Local experts share the latest information and resources on all things mental health.
Posted: May 01, 2017 by email@example.com
Spring is here and it's time for Pacific Northwesterners to come out of hibernation. The tulips are blooming and cherry blossoms aromatic. Now is a great time to head for a trail in Forest Park, the Columbia Gorge, or any of the endless options for hiking in Oregon and Washington. We all know that hiking can improve our physical health, by building leg and core strength, burning calories, lowering risk of heart disease, improving blood pressure, and losing weight. More and more research is coming out supporting the psychological benefits as well. According to a Stanford study, even just walking in a natural setting for as little as 90-minutes can start to change your brain for the better by reducing depression and ruminating thoughts.
Here are a few tips for being mindful on your next hike to reap even more of the positive effects:
1. Pause before you start. Sometimes it may take a while to get to your hiking destination. Packing up the car, fighting through traffic, listening to music, talking to friends, finding where you are going, and so on. By the time you get to the trail, you may just hurry right into the hike carrying all the hustle and bustle with you. Next time, before you start, try taking a pause. Spend a moment slowing down, breathing deeply. Set your intention to leave the city temporarily behind, and to be in the moment.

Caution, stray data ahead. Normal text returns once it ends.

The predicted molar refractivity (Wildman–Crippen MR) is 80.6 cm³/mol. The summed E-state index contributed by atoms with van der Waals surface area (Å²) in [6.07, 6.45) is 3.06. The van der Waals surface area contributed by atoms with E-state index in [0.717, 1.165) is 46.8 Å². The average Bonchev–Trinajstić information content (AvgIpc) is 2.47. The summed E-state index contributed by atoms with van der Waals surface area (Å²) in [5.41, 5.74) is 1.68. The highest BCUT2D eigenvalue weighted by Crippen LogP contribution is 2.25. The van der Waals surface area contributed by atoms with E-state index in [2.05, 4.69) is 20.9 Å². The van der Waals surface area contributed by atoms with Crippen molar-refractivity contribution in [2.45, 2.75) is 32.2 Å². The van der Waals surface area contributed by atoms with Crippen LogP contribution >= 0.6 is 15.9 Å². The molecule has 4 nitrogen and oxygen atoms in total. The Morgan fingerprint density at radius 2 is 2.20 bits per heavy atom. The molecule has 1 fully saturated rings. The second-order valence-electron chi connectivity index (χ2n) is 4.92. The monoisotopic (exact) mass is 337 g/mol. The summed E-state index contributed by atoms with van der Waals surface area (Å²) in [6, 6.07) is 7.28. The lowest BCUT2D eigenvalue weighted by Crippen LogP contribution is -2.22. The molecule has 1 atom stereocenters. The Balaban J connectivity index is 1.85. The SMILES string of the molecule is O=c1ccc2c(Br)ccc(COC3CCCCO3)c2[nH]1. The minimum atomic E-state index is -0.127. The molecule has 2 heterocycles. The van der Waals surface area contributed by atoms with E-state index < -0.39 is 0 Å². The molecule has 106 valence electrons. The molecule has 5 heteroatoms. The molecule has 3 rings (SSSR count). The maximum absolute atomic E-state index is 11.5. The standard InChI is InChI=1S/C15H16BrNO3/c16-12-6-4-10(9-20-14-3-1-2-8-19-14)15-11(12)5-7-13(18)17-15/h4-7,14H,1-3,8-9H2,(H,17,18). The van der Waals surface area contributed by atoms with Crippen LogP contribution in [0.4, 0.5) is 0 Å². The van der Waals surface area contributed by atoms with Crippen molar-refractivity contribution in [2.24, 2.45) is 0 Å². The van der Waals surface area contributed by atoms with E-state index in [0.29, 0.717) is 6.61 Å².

2. Tune out your phone. These days most people use their phones for camera purposes, leading to a constant temptation of capturing the instagram worthy shot. Of course this can be enjoyable, yet the risk is in experiencing your hike through how it will appear on social media and not by how it is for you. With cell phone accessibility constantly expanding, on many hikes you may even have service. Each time the phone comes out, the presence of the moment wanes. Try keeping your phone a little harder to get to, like in your back backpack, in order to bring more intention to when you use it. Or even better, I challenge you to not bring it out the entire time and see what happens. Take a snapshot with your mind.
3. Tune into your senses. Concentrate on each step. Feel your feet under you, the texture of the ground you walk on. Touch a leaf a rock or some dirt. Breathe in through your nose and out through your mouth. Take a short break from walking. Close your eyes, what can you smell? Hear? Open your eyes and take a 360 degree look. See the clouds drifting overhead, look down at the shapes, patterns, and colors. Be curious. Take a break to savor your water. Taste your snack, savoring each bite with intention. Plus, food always tastes better when hiking!
4. Be silent. Sometimes we end up talking the whole hike. Of course this can be fun, but try having an extended window of silence. Being with another person while quiet can be powerful and how often does it happen?
Now go, get outside and enjoy. If you ever want to go on a mindful hike together, find me at www.groundpdx.com.
Tags: mood and feelings